I do find it very, very interesting that the Japanese managed to turn out some highly lethal infantry formations armed with matchlocks, and that the Chinese during the same period were pretty much shambolic at the whole effort of trying to match the Western interlopers. One rather wonders what the Opium Wars would have looked like, if Japan had been the mainland power instead of the Chinese…

        • If you look at Japanese castles of that era, as in the Osprey book on the subject;


          They don’t look like anybody else’s anywhere. The reason being that they were designed to maximize the effectiveness of matchlock musket fire downward on to enemy troops surrounding the prominence each castle was built on top of. Before gunpowder, they had been built similarly to maximize the effectiveness of archery.

          The Japanese never developed gunpowder artillery to the degree that other nations did. They never had heavy pre-gunpowder artillery, either, such as trebuchets or onagers. In their view, war was all about killing enemy soldiers individually, preferably in large numbers. Meaning, a job for archery, and then musketry.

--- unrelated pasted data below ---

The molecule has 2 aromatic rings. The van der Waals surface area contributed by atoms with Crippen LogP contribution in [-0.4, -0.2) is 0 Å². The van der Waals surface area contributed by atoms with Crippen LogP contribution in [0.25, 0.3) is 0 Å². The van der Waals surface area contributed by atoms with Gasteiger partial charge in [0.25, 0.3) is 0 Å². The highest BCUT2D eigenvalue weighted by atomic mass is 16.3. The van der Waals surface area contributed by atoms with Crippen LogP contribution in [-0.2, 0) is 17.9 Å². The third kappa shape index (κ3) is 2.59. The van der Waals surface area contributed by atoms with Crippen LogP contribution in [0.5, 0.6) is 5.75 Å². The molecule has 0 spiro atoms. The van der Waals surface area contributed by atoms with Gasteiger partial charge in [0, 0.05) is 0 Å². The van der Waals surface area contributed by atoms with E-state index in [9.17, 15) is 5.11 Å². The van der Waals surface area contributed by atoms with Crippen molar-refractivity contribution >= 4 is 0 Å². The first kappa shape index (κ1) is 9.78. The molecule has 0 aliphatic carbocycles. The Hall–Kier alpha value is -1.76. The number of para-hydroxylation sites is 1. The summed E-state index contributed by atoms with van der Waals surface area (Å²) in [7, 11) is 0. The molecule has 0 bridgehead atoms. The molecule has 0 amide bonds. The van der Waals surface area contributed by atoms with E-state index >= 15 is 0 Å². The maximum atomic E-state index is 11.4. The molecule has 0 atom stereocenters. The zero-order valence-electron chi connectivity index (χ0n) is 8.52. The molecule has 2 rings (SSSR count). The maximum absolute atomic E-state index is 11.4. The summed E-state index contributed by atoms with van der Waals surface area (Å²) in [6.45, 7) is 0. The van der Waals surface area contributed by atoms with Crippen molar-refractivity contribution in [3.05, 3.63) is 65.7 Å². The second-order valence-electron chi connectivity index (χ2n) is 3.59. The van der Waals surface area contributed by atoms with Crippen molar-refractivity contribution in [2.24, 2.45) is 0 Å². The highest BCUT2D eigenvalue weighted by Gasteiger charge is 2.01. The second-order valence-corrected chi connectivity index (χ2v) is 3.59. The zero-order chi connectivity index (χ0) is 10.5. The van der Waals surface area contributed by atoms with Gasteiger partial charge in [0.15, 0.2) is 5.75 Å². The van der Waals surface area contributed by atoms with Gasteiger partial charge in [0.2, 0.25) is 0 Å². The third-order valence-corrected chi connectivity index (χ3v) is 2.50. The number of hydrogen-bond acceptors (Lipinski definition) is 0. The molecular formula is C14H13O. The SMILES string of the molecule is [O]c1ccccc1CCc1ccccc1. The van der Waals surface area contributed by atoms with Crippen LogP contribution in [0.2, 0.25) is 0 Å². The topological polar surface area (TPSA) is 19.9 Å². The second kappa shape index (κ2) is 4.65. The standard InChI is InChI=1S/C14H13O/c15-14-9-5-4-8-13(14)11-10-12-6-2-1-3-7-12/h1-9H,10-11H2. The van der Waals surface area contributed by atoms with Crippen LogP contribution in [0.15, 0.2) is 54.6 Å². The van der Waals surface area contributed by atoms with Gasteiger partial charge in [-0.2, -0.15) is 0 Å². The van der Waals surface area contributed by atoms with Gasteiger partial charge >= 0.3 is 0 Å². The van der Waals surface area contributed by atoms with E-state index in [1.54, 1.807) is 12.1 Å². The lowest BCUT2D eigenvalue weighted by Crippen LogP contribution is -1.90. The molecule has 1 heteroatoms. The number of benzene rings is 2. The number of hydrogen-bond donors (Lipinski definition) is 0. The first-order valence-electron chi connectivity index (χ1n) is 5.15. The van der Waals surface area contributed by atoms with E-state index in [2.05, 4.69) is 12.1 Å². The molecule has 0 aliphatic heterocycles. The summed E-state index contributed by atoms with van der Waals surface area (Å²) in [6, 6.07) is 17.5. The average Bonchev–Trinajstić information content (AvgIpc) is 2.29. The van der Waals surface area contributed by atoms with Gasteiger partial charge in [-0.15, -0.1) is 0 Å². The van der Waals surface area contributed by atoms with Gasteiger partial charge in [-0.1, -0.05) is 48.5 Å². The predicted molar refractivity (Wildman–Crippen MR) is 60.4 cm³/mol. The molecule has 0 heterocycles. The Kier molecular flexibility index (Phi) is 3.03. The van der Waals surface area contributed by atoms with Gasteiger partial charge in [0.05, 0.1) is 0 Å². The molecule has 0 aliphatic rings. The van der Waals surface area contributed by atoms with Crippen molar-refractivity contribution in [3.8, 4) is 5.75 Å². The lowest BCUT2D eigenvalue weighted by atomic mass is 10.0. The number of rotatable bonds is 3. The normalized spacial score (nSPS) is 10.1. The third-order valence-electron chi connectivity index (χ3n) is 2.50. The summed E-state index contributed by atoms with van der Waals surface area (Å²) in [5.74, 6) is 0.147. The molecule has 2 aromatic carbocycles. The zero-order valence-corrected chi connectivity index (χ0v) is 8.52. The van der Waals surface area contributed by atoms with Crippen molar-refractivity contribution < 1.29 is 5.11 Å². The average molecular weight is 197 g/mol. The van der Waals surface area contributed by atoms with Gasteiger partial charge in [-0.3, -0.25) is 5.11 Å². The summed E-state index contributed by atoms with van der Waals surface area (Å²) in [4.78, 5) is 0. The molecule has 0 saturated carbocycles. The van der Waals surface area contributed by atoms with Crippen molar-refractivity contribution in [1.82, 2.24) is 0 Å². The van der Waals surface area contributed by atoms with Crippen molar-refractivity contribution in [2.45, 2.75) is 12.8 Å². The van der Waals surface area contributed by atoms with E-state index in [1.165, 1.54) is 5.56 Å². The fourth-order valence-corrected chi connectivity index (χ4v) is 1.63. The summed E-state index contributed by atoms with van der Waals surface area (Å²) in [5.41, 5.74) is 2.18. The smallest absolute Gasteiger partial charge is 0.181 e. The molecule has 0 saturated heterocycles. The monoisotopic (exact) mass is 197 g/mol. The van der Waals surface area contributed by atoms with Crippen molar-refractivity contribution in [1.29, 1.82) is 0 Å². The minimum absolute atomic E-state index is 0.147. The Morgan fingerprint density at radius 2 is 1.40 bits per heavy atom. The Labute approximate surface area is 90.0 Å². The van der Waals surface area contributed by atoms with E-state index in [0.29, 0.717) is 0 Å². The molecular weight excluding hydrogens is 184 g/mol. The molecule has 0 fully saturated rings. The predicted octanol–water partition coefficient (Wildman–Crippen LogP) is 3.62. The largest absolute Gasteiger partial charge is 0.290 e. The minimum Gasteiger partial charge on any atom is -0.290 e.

This also explains their restrictions on firearms down to the present day. Simply put, it ensured that what a shogun took by winning battles (villages, peasants, or tribute in specie- “ransom”), couldn’t be taken away from him by anybody but a more powerful shogun. Whom he likely swore fealty to. Anybody who thinks European feudalism was complicated shouldn’t try to figure out the Japanese version, which makes European hierarchies of fealties look simple by comparison.

          Believe it or not, one of the most easily understandable versions outside of a book by Stephen Turnbull is the Akira Kurosawa movie Throne of Blood (Spider’s Web Castle) (1957). Granted, it’s essentially a haircut of Shakespeare’s “Scottish play”, but its description of the intermeshing loyalties that could trigger such a tangled mess is historically accurate.

          As is the display of mass archery at the climax. The Welsh longbowmen had nothing on their Japanese counterparts, and no, the yumi was not just a weapon for samurai on horseback.



          • An interesting historical matchup might be to imagine the Japanese at Crecy or Agincourt… Replacing the English with the Japanese might result in similar results to what we have in actual history, and replacing the French with the Japanese would be… Fascinating. I can’t picture any of the various Japanese leaders being quite as dense as the French were.

            Either way, it’s probably a good thing that they were on the opposite side of the world from Europe. I can’t imagine what might have transpired, were they to swap places with the British Isles…

            Alternate histories are such fun to think about.

  4. I think the flower motives used are rather plum (ume) blossoms than cheries (sakura).
    The formers are usually depicted with round petals and the latters with double-pointed ones.

    Greetings from Japan